In 2012 Lange et al. suggested a distinct bonding mechanism: perpendicular paramagnetic bonding, generated by the stabilization of antibonding orbitals in their perpendicular orientation relative to an external magnetic field. The perpendicular paramagnetic bonding explains the bonding of H2 in the 3Σu+(1σg1σu*) triplet state and of He2 in the 1Σg+(1σg21σu*2) singlet state, as well as their preferred perpendicular orientation in the external field. In this paper, the culture of quantum chemistry and life in Norway are also briefly touched upon.
An anion (negative ion) such as O2−, which is stable in a molecule/solid, sometimes cannot bind an attached electron in a vacuum and emits an electron. To describe an anion, the author previously developed the SIWB (surrounding or solid Coulomb-potential-induced well for basis set) method for a linear combination of atomic orbitals (LCAO) calculated numerically in a discrete variational (DV) density functional theory (DFT). For the generation of basis atomic orbitals, the DV method usually adds a well potential to the potential for electrons to stabilize the electrons. There was no reasonable method for determining the depth and radius of the well and the usual well depth has a relatively deep value of about −1 Eh independent of electron attachment tendency. In contrast, the SIWB method adds a well potential solely for generating and improving anion basis atomic orbital functions and uniquely determines the depth and radius of the well, which is relatively shallow, considering the Coulomb potential arising from the surrounding nuclei and electron cloud in a molecule/solid. This article aims to attempt calculations for the one-electron wave function of a molecule including an anion using the finite element method, which adopts a basis set localized in a small region on a space lattice that is suitable for the wave function behavior of an anion. The finite element results were compared not only to results from the usual LCAO method with a relatively deep well (denoted as LCAO−N), but also to those from the improved LCAO method with the SIWB scheme (denoted as LCAO−SIWB). It emerged from the present study that the finite element results for the anion are consistent with the LCAO−SIWB results.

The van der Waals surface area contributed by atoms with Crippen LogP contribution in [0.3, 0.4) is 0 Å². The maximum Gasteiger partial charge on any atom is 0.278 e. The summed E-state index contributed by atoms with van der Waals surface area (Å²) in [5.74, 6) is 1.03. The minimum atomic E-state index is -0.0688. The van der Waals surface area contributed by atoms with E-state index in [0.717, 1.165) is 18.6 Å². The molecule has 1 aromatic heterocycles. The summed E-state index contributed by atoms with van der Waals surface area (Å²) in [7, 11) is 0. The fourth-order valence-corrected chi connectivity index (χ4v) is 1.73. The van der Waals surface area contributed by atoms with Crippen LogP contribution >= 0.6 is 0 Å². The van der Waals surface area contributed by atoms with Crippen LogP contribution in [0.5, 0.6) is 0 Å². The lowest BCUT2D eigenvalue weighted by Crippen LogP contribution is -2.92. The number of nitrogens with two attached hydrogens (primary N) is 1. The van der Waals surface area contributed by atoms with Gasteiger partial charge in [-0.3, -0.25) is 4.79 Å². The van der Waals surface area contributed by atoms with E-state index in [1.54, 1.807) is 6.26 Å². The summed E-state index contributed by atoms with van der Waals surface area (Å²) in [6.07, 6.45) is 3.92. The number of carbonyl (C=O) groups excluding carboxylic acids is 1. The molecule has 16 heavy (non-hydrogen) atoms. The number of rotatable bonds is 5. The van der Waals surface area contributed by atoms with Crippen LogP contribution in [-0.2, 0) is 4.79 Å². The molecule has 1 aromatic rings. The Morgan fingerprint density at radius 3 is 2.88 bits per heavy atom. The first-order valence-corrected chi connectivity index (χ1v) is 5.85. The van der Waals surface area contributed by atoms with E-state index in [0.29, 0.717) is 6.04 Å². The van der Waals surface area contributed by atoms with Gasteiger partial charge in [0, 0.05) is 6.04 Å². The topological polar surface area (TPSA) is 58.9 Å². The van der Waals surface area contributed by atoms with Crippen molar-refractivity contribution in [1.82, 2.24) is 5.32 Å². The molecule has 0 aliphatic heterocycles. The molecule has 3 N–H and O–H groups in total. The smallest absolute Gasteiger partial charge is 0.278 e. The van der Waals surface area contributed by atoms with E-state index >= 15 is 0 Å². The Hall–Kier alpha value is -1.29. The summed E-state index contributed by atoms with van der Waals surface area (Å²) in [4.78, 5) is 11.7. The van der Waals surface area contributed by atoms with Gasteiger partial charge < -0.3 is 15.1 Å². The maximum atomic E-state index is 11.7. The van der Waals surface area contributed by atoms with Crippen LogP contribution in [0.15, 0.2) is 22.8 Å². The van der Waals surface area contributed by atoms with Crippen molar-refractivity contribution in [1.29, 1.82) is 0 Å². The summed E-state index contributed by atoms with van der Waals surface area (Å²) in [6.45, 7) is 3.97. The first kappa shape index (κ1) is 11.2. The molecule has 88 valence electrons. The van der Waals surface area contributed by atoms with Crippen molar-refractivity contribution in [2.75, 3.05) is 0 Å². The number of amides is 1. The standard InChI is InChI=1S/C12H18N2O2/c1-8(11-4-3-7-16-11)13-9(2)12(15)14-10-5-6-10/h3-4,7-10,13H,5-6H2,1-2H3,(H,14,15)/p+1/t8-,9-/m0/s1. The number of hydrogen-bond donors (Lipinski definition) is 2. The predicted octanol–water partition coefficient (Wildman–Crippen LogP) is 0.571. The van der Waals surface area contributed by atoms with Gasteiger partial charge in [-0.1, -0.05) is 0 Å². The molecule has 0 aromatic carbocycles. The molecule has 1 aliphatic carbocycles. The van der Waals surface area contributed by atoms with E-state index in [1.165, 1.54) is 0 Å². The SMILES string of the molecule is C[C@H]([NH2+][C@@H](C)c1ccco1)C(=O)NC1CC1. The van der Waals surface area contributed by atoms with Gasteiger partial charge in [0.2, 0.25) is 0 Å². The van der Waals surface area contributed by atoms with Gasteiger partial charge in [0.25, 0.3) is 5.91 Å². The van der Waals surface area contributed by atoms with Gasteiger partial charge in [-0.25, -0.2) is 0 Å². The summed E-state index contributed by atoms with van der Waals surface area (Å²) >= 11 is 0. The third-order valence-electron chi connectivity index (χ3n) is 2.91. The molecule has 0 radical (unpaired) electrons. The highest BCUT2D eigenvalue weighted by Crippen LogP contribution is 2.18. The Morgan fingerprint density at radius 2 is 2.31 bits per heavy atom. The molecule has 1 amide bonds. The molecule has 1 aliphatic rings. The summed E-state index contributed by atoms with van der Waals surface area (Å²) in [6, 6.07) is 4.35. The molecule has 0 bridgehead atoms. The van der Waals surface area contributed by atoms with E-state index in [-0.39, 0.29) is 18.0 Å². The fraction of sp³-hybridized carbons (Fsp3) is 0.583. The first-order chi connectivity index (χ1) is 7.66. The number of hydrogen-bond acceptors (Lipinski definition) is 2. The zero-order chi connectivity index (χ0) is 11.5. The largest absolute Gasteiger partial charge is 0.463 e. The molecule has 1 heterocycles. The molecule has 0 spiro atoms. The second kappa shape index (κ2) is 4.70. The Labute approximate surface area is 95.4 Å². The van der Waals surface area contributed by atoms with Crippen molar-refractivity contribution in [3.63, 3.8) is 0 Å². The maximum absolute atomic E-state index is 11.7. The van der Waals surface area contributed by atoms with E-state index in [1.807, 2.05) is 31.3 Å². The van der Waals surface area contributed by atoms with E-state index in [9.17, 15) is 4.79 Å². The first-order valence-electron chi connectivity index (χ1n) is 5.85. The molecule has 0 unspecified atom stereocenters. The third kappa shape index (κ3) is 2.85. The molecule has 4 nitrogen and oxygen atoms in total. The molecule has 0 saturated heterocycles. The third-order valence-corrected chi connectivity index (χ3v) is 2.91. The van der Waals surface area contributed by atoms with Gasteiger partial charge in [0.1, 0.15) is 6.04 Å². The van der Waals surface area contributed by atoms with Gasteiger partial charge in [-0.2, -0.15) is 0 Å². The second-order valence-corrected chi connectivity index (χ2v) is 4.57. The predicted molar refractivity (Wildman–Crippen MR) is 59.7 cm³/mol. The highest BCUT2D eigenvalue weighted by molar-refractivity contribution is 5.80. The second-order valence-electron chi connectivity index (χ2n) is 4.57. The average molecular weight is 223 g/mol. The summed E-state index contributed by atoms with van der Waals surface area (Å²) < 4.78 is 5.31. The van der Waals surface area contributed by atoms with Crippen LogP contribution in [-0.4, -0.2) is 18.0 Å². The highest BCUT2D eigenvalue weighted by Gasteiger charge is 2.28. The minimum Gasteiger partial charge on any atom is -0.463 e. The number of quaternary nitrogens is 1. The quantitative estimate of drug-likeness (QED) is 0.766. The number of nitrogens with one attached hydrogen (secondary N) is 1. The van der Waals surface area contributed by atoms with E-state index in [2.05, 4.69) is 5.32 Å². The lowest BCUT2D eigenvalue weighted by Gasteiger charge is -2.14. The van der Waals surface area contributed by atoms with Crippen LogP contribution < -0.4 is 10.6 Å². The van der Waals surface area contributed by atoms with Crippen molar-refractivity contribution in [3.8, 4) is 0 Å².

Simulating a whole cell system based on the data obtained from various 'omics' researches is getting a practical aspect. In this study, we developed a software for simulating dynamical behaviors of a cell system in terms of individual enzymatic reactions. Basic concepts in developing the simulator are as follows: 1. Parameters are obtained from experimental data as far as possible for direct comparison of simulation and experimental results. 2. Various types of reactions are integrated into the simulator in order to simulate a whole cell without other programs. As a first step toward whole cell simulations, we try to simulate "diauxie" of E. coli in the medium containing two carbon sources, glucose and lactose, in which the bacteria show two separate growth phases; they consume glucose first and then switch to use lactose. The simulation model consists of a gene regulation system (lactose operon, lacI gene, crp gene), metabolic pathway (glycolytic and lactose-utilizing pathways), and phospho-transferase system, PTS (Figures. 1–3). Parameters required for cell systems simulation such as Km, kcat, Ka, etc, were collected from experimental reports and a simulation of gene regulation. In our cell simulation, ATP was produced in two phase manner similar to the diauxie growth phenomenon (Figure 4). Even when the concentration of the cAMP:CRP (cAMP receptor protein) complex was fixed at a basal expression level 1 μM throughout the simulation, the diauxie-like phenomenon was observed. This result strongly supports the experimental findings of Inada et al. that the cAMP and CRP concentration was not very different in the presence of glucose and lactose and that the activation of lactose repressor by inhibition of lactose permease (inducer exclusion) would be a main factor for diauxie.